Shoe mounted light meters are slowly evolving, with different brands bringing new smaller and progressively more digital meters to the market. But the “analog” kind, with the satisfyingly clicky dials, stays highly popular among the analog photography crowd. The Voigtlander VCii still sits at the top, as the premium priced benchmark of reliable performance. Doomo Meter D came out as the more affordable, yet maybe not as accurate alternative. And recently TTArtisan decided to join this corner of the market with their own offering – the TTArtisan Light Meter – pushing the price even lower. This new model is priced around 65 USD at international sellers, half the price of Doomo and almost a quarter of the cost of the Voigtlander, making it the obvious low-budget choice. I purchased mine in China at even lower price, just 43 USD.
On the first look, the TTArtisan Light Meter seems to be extremely close to the Doomo version. Both light meters are featuring a fully metal aluminium construction, the overall shape is pretty much identical and controls are the same. We get a combined ISO / Aperture dial with a smooth movement, a clicked shutter speed dial, an activation button on the rear and three LED lights displaying – / 0 / + exposure reading.
But there are few changes on the TTArtisan Light Meter, in my opinion mostly improvements, which shows that this isn’t just a simple rebranding of the same OEM product.
Firstly, while Doomo is using a smaller CR1632 battery, TTArtisan opted for a much more common CR2032. Switching to a bigger battery might be the reason for the second change, the overall dimensions. Doomo was a bit more rectangular at 40 x 35 mm, while the TTArtisan Light Meter goes for square 40 x 40 mm. Kind of a meaningless difference on most cameras, but the Doomo offers a bit sleeker fit for your Leica rangefinders. Third change is in the mounting of the shoe mount foot, with TTArtisan offering three mounting positions. This is something I appreciate as a left eye shooter, allowing for the meter to be shifted more towards the right side of the camera.
I have been using the TTArtisan Light Meter for past 3 months on my Canon QL17ii and overall I’m quite happy with it. The measuring process itself is simple and quick, with the wheels providing you much nicer feedback than simple buttons on other meters. But there are few small details that could be improved. And one potentially big issue with accuracy, to which I will get a bit later.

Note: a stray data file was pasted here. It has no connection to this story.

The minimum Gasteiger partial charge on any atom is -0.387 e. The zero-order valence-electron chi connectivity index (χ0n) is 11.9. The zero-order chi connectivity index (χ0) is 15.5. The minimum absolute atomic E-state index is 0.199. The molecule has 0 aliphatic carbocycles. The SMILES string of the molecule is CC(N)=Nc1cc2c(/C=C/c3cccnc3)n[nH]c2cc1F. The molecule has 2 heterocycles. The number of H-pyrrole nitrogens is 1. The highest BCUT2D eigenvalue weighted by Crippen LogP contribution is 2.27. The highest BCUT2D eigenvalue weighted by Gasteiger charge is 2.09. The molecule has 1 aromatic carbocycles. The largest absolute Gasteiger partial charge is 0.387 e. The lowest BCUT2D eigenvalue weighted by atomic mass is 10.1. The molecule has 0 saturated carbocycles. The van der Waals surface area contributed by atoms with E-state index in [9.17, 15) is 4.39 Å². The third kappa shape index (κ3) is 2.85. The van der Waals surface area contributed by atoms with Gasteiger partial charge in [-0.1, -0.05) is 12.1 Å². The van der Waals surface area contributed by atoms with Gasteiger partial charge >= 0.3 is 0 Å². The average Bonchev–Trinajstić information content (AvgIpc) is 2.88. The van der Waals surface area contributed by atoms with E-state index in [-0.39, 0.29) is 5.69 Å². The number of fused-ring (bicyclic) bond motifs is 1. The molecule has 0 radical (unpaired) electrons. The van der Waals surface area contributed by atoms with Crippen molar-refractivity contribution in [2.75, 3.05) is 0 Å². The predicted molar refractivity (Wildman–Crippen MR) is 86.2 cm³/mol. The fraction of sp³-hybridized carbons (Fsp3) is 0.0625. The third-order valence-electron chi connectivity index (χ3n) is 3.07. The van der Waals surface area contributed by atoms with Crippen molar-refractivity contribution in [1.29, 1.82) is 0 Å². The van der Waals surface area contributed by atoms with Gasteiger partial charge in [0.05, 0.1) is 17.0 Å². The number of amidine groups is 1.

While the construction of the body feels solid, if maybe a bit hollow, the mounting of the foot is not ideal. I keep meter mounted on my camera while I go for long walks and on two separate occasions, I noticed that the two screws holding the foot to the meter were slowly loosening up, causing the meter to rattle in its position. I had to take the meter off and tighten screws up with the provided tiny flimsy screwdriver, or they would eventually unscrew completely. And there are no spare screws included, if you would to lose or strip any of them. Also, the foot covers the battery compartment in two of its three positions, so you will have to remove it anytime you will be exchanging battery.
Another annoying aspect is the ISO setting dial. It has no lock and out of the box it spun very loosely, forcing me to check its setting before each shot, as it kept changing all the time by accident. I managed to partly solve this, by tightening the central screw of the ISO / Aperture dial, but I would wish to get it even more tight.
Last small thing is a limited range of the ISO / Aperture dial. For example, combinations of ISO 25 & f11 or ISO 3200 & f1.4 are not possible to be set directly, you have to use the lines for the reciprocal readings to get the matching shutter speed. And while these might seem like an uncommon settings, I ended up running at ISO 25 quite often, which leads us to…
TTArtisan states that the meter is set for average metering and 45° measuring angle, so a bit wider than the specification of the Doomo. I tested it in range of conditions, comparing it mainly to meters on my digital cameras or apps on my phone, and unfortunately the TTArtisan Light Meter was constantly underexposing by 1.5 to 2 stops.
I checked reports from other users and they are mixed. Some seems to be happy with the accuracy, but few others reported a similar problem with up to 2 stops of underexposure. It seems quite random, but it means that each user should do some basic testing with their unit when purchasing it.
This isn’t some horrible issue and compensating for it with the ISO dial is a simple fix. It would be insufficient only in certain situations, for example when running an ISO 100 film with some additional ND or colored filter, as you would run out of the ISO range of the meter, which ends at ISO 25. So far, I’m not sure if there is any way how to adjust the light meter, I tried to reach out to TTArtisan over email and Instagram messages, but received no answer.
The TTArtisan Light Meter represents a great value for the price and I will honestly say that I’m happy with it. You get a nicely build and practical product that’s joy to use, with only tiny flaws that could be easily improved in some future product run. And I will leave it up to each of you to decide, if the reported occasional issues with the accuracy are worth the difference in price.
You can see the TTArtisan Light Meter on their website here – they have recently released a slightly more expensive version made of black painted and artificially aged brass.
If you wish, you can check my photos at Instagram
You can also read Hamish’s comparison of a lot of these meters here